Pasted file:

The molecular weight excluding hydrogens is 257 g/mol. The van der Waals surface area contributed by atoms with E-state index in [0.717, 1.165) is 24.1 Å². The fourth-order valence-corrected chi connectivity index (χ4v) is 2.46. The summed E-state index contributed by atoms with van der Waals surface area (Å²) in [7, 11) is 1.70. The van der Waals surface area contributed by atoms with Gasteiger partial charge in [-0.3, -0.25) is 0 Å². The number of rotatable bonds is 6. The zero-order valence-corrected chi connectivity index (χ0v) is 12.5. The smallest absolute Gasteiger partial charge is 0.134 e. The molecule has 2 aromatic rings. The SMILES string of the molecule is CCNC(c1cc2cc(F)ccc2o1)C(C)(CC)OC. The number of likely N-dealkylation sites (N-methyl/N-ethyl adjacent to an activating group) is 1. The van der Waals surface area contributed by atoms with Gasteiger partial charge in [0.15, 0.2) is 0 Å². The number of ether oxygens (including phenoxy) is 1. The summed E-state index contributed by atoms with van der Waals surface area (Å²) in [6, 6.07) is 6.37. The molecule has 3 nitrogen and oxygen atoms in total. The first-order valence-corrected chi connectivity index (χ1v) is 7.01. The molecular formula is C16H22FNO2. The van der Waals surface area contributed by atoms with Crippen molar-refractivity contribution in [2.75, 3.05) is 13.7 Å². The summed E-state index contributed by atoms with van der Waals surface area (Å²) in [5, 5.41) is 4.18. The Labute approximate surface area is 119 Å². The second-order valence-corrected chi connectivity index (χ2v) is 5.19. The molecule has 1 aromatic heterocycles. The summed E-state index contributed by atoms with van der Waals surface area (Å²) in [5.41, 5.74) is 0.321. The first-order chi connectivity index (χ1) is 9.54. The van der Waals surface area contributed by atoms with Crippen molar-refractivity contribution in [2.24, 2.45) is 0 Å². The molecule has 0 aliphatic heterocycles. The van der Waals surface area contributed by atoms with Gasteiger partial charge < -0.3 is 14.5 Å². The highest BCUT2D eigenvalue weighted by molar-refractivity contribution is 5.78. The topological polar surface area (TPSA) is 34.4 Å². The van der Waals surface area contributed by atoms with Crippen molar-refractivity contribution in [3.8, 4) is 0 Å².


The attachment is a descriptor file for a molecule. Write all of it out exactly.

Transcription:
The molecular weight excluding hydrogens is 257 g/mol. The van der Waals surface area contributed by atoms with E-state index in [0.717, 1.165) is 24.1 Å². The fourth-order valence-corrected chi connectivity index (χ4v) is 2.46. The summed E-state index contributed by atoms with van der Waals surface area (Å²) in [7, 11) is 1.70. The van der Waals surface area contributed by atoms with Gasteiger partial charge in [-0.3, -0.25) is 0 Å². The number of rotatable bonds is 6. The zero-order valence-corrected chi connectivity index (χ0v) is 12.5. The smallest absolute Gasteiger partial charge is 0.134 e. The molecule has 2 aromatic rings. The SMILES string of the molecule is CCNC(c1cc2cc(F)ccc2o1)C(C)(CC)OC. The number of likely N-dealkylation sites (N-methyl/N-ethyl adjacent to an activating group) is 1. The van der Waals surface area contributed by atoms with Gasteiger partial charge in [0.15, 0.2) is 0 Å². The number of ether oxygens (including phenoxy) is 1. The summed E-state index contributed by atoms with van der Waals surface area (Å²) in [6, 6.07) is 6.37. The molecule has 3 nitrogen and oxygen atoms in total. The first-order valence-corrected chi connectivity index (χ1v) is 7.01. The molecular formula is C16H22FNO2. The van der Waals surface area contributed by atoms with Crippen molar-refractivity contribution in [2.75, 3.05) is 13.7 Å². The summed E-state index contributed by atoms with van der Waals surface area (Å²) in [5, 5.41) is 4.18. The Labute approximate surface area is 119 Å². The second-order valence-corrected chi connectivity index (χ2v) is 5.19. The molecule has 1 aromatic heterocycles. The summed E-state index contributed by atoms with van der Waals surface area (Å²) in [5.41, 5.74) is 0.321. The first-order chi connectivity index (χ1) is 9.54. The van der Waals surface area contributed by atoms with Crippen molar-refractivity contribution in [2.24, 2.45) is 0 Å². The molecule has 0 aliphatic heterocycles. The van der Waals surface area contributed by atoms with Gasteiger partial charge < -0.3 is 14.5 Å². The highest BCUT2D eigenvalue weighted by molar-refractivity contribution is 5.78. The topological polar surface area (TPSA) is 34.4 Å². The van der Waals surface area contributed by atoms with Crippen molar-refractivity contribution in [3.8, 4) is 0 Å².